Graphene, however, could change all that. The amount of energy stored by an electrochemical capacitor is closely tied to the amount of charge-carrying electrolyte that contacts the electrodes. The higher the surface area of the electrodes, the more charge-carrying ions that can be adsorbed (attached) to the electrodes, thus storing more energy. You can probably see where this is going. Because graphene is the thinnest known substance, it is capable of providing an astonishingly large surface area; somewhere on the order of thousands of square meters (that’s multiple tennis courts) per gram. The surface area is so large that graphene could be used to create supercapacitors that bridge the massive energy density gap between supercaps and batteries, while still retaining huge power density.
That’s the theory, anyway. The problem, of course, as with all things graphene, is that it’s still very hard to mass-produce commercial-grade graphene. The Monash engineers claim to have solved this problem, though, using a solution-based process that’s “similar to that used in traditional paper making.” Basically, they start with graphite (graphene) oxide, which is reduced to low-grade graphene flakes using a solution of hydrazine and ammonia. Then, the electrolyte and a solvent are added to the mix. As the mixture dries, the volatile solvent evaporates, causing capillary action to suck the graphene flakes together, with the electrolyte wedged between each of the flakes. Eventually the engineers are left with something that resembles a black sheet of paper — millions of layers of graphene, with oodles of charge-carrying electrolyte locked in.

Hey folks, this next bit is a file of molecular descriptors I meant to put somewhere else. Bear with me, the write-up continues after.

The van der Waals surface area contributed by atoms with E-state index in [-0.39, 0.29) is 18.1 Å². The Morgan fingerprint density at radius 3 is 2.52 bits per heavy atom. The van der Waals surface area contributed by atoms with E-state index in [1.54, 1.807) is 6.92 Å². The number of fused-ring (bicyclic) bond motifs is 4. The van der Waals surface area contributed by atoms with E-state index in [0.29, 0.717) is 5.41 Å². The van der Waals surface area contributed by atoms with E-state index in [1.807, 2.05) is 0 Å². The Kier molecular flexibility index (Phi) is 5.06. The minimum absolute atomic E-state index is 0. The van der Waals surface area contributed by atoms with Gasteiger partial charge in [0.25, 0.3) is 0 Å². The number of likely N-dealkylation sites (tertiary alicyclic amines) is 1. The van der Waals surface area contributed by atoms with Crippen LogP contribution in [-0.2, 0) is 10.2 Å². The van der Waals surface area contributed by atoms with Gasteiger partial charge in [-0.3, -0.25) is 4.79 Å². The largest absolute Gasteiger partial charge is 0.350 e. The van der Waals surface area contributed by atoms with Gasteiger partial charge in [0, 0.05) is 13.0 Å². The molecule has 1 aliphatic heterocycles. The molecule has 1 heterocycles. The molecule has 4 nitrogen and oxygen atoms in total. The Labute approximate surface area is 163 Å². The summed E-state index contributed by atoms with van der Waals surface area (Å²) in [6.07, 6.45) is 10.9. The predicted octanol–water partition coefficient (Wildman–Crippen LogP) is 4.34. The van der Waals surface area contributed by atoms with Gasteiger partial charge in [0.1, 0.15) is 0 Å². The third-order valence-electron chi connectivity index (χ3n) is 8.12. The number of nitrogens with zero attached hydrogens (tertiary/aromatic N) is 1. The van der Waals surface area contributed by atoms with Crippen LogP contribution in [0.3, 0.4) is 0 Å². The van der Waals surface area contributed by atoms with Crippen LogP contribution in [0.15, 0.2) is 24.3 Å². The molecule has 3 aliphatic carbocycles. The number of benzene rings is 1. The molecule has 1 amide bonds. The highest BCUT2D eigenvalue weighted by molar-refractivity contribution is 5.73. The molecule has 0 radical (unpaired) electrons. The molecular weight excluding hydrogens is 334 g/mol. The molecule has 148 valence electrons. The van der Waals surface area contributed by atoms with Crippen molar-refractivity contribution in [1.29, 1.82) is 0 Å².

Capillary action sucks the graphene flakes together, creating a dense structure that’s similar to paper
When fashioned into an electrochemical capacitor, this paper-like material has a volumetric energy density of almost 60 watt-hours per liter (Wh/l), which is just about comparable to a lead-acid battery. It retains about 90% of its capacitance after 50,000 charge/discharge cycles, and it even holds 90% of its charge after 300 hours.
Dan Li, the professor who led the work, says, “We have created a macroscopic graphene material that is a step beyond what has been achieved previously. It is almost at the stage of moving from the lab to commercial development.” There is no word on when these graphene capacitors will come to market, but the solution-based chemical reduction of graphite oxide is one of the most likely routes for commercialization of graphene.
The internet is a compelling tool. While the satire in this example is deliberate, other more insidious sources deliberately deceive to sway public opinion. Many have deep pockets too because they represent powerful people with focused agendas.